Despite winning just one of the last seven Ryder Cups, the United States head into the 2016 Ryder Cup as favorites to get the better of Europe for only the second time since 1999. As so often in recent years, however, the big question remains whether the U.S. can turn its greater individual pedigree into a victory over three days of golf’s ultimate team competition.
Captained by Davis Love III, this year’s U.S. team includes four players in the top 10 of golf’s world rankings and seven in the top 20. World No. 7 Bubba Watson was not even selected and will only be in Minnesota as a vice-captain, along with Tiger Woods. But even without that duo, the U.S. team’s average ranking of 16.33 is some way better than Europe’s 27.75.
Love’s team will also have home advantage, which could be significant given that the last two victories for the U.S. came on home soil, in 2008 and 1999. And the atmosphere may well be even more in the American’s favor and against Europe after comments from the brother of European team member Danny Willett. In an article for National Club Golfer, Peter Willett called American fans a “baying mob of imbeciles” and “pudgy, basement-dwelling irritants.”
The comments brought immediate condemnation by European captain Darren Clarke, who made it clear that Danny Willett was equally disappointed by his brother’s remarks. Yet they could still increase the intensity of an atmosphere that has previously boiled over amid the Ryder Cup rivalry.
Still, Willett is one of the several European players who look equipped to handle the pressure of whatever may be thrown at them over three days, beginning Friday. In the first major of the year, Willett came back from five shots down on the final nine to win the Masters title. An even more impressive final-round display by a European was to follow at the British Open when Henrik Stenson won a scintillating shootout against American Phil Mickelson to claim the claret jug.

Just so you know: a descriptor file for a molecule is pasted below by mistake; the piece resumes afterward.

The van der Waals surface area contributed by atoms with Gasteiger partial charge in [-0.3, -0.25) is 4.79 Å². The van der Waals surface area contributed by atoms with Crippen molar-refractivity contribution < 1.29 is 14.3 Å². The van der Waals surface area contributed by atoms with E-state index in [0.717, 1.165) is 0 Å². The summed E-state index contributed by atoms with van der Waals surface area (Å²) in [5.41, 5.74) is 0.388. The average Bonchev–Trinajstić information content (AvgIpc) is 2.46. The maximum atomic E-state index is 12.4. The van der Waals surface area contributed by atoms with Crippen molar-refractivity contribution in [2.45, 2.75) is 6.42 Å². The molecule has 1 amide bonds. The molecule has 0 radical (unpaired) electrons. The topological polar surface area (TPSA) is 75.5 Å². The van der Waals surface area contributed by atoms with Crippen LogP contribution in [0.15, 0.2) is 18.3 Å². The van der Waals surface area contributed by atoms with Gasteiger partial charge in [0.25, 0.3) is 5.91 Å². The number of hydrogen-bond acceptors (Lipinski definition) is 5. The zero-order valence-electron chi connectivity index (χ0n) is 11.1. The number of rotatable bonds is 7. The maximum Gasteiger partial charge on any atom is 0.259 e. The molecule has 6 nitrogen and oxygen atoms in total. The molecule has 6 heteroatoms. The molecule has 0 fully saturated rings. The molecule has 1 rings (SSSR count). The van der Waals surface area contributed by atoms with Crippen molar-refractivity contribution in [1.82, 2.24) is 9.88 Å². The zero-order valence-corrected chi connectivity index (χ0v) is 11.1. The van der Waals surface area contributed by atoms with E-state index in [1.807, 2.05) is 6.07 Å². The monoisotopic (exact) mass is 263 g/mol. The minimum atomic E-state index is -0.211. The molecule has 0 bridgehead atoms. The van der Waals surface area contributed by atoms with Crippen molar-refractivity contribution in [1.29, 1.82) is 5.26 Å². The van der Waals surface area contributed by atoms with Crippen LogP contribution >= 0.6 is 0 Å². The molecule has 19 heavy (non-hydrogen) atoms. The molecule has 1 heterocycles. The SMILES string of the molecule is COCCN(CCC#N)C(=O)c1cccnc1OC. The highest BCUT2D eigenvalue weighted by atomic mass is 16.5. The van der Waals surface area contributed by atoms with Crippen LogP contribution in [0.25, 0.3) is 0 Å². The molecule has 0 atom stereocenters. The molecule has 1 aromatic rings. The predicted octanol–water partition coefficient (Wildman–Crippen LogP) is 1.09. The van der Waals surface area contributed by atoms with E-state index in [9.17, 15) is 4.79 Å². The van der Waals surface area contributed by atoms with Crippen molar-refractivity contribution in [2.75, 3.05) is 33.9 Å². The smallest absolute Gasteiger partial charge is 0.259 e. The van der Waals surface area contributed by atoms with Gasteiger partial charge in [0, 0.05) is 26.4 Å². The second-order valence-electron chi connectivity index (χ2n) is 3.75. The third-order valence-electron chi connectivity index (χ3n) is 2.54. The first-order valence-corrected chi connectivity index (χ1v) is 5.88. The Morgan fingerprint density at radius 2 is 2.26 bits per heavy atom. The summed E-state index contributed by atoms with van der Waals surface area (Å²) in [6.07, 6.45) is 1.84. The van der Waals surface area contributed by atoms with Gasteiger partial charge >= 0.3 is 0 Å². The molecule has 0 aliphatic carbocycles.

And then there is four-time major winner Rory McIlroy. The Northern Irishman has enjoyed far from his best year, but he showed he was in peak form last week when beating American wildcard Ryan Moore in a four-hole playoff to win the Tour Championship along with the FedEx Cup and a cool $10 million bonus.
But, with the U.S. Open and PGA Championship having been claimed by Americans in Dustin Johnson and Jimmy Walker and Jordan Spieth winning two majors last year, there is perhaps little to choose between the top players on each team. Instead, the Ryder Cup could be decided by how the less-heralded players on each team perform. If that is the case, Europe will have to hope that the six rookies who make up half of its team are up to the unique pressures of a Ryder Cup.
Prediction: USA win
Ryder Cup Betting Odds